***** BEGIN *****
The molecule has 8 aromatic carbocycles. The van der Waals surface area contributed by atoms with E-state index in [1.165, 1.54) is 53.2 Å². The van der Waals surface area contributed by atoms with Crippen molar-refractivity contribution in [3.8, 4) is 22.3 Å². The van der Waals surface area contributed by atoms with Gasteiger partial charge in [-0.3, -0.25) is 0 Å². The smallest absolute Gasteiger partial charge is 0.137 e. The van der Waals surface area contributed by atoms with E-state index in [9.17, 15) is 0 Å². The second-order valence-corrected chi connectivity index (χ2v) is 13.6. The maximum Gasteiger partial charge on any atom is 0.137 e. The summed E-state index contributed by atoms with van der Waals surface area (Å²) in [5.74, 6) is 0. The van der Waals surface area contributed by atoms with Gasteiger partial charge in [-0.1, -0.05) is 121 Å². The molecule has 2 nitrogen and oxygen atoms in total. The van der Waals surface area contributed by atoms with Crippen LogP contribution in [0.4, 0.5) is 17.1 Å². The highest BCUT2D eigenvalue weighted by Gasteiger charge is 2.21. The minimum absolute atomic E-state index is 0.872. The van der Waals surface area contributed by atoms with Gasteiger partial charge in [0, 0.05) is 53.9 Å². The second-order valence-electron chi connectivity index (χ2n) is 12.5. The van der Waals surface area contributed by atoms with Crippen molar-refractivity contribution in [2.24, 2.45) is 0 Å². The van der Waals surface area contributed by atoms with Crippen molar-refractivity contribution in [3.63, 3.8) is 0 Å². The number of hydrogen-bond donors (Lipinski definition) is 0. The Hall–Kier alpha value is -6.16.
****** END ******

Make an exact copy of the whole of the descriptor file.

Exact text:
The molecule has 8 aromatic carbocycles. The van der Waals surface area contributed by atoms with E-state index in [1.165, 1.54) is 53.2 Å². The van der Waals surface area contributed by atoms with Crippen molar-refractivity contribution in [3.8, 4) is 22.3 Å². The van der Waals surface area contributed by atoms with Gasteiger partial charge in [-0.3, -0.25) is 0 Å². The smallest absolute Gasteiger partial charge is 0.137 e. The van der Waals surface area contributed by atoms with E-state index in [9.17, 15) is 0 Å². The second-order valence-corrected chi connectivity index (χ2v) is 13.6. The maximum Gasteiger partial charge on any atom is 0.137 e. The summed E-state index contributed by atoms with van der Waals surface area (Å²) in [5.74, 6) is 0. The van der Waals surface area contributed by atoms with Gasteiger partial charge in [-0.1, -0.05) is 121 Å². The molecule has 2 nitrogen and oxygen atoms in total. The van der Waals surface area contributed by atoms with Crippen LogP contribution in [0.4, 0.5) is 17.1 Å². The highest BCUT2D eigenvalue weighted by Gasteiger charge is 2.21. The minimum absolute atomic E-state index is 0.872. The van der Waals surface area contributed by atoms with Gasteiger partial charge in [0, 0.05) is 53.9 Å². The second-order valence-electron chi connectivity index (χ2n) is 12.5. The van der Waals surface area contributed by atoms with Crippen molar-refractivity contribution in [2.24, 2.45) is 0 Å². The van der Waals surface area contributed by atoms with Crippen molar-refractivity contribution in [3.63, 3.8) is 0 Å². The number of hydrogen-bond donors (Lipinski definition) is 0. The Hall–Kier alpha value is -6.16.